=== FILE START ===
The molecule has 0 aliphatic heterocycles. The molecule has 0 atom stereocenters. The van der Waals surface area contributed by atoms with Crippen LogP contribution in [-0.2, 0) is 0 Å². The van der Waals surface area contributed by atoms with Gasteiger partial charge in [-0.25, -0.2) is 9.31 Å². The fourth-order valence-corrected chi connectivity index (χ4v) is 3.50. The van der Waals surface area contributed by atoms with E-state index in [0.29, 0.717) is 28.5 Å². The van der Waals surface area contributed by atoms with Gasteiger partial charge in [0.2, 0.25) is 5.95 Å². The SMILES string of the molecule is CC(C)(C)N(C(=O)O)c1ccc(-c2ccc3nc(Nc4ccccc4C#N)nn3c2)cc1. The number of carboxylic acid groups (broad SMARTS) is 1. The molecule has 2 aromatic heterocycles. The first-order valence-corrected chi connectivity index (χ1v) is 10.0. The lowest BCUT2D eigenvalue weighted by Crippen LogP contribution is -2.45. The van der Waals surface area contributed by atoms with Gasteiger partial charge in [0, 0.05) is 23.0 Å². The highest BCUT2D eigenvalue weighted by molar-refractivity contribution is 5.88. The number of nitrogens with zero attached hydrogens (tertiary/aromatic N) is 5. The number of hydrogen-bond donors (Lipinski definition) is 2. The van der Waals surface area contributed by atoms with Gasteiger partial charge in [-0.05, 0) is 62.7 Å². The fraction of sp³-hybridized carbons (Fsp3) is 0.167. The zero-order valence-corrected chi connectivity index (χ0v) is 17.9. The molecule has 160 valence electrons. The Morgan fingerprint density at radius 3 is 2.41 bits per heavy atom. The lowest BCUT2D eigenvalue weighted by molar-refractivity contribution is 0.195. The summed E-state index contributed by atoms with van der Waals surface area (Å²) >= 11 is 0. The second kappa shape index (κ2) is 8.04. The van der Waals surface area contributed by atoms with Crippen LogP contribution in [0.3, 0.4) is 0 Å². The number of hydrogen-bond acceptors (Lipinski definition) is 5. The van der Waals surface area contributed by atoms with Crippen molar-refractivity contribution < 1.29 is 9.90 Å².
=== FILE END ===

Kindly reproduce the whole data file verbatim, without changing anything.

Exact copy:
The molecule has 0 aliphatic heterocycles. The molecule has 0 atom stereocenters. The van der Waals surface area contributed by atoms with Crippen LogP contribution in [-0.2, 0) is 0 Å². The van der Waals surface area contributed by atoms with Gasteiger partial charge in [-0.25, -0.2) is 9.31 Å². The fourth-order valence-corrected chi connectivity index (χ4v) is 3.50. The van der Waals surface area contributed by atoms with E-state index in [0.29, 0.717) is 28.5 Å². The van der Waals surface area contributed by atoms with Gasteiger partial charge in [0.2, 0.25) is 5.95 Å². The SMILES string of the molecule is CC(C)(C)N(C(=O)O)c1ccc(-c2ccc3nc(Nc4ccccc4C#N)nn3c2)cc1. The number of carboxylic acid groups (broad SMARTS) is 1. The molecule has 2 aromatic heterocycles. The first-order valence-corrected chi connectivity index (χ1v) is 10.0. The lowest BCUT2D eigenvalue weighted by Crippen LogP contribution is -2.45. The van der Waals surface area contributed by atoms with Gasteiger partial charge in [0, 0.05) is 23.0 Å². The highest BCUT2D eigenvalue weighted by molar-refractivity contribution is 5.88. The number of nitrogens with zero attached hydrogens (tertiary/aromatic N) is 5. The number of hydrogen-bond donors (Lipinski definition) is 2. The van der Waals surface area contributed by atoms with Gasteiger partial charge in [-0.05, 0) is 62.7 Å². The fraction of sp³-hybridized carbons (Fsp3) is 0.167. The zero-order valence-corrected chi connectivity index (χ0v) is 17.9. The molecule has 160 valence electrons. The Morgan fingerprint density at radius 3 is 2.41 bits per heavy atom. The lowest BCUT2D eigenvalue weighted by molar-refractivity contribution is 0.195. The summed E-state index contributed by atoms with van der Waals surface area (Å²) >= 11 is 0. The second kappa shape index (κ2) is 8.04. The van der Waals surface area contributed by atoms with Crippen LogP contribution in [0.3, 0.4) is 0 Å². The number of hydrogen-bond acceptors (Lipinski definition) is 5. The van der Waals surface area contributed by atoms with Crippen molar-refractivity contribution < 1.29 is 9.90 Å².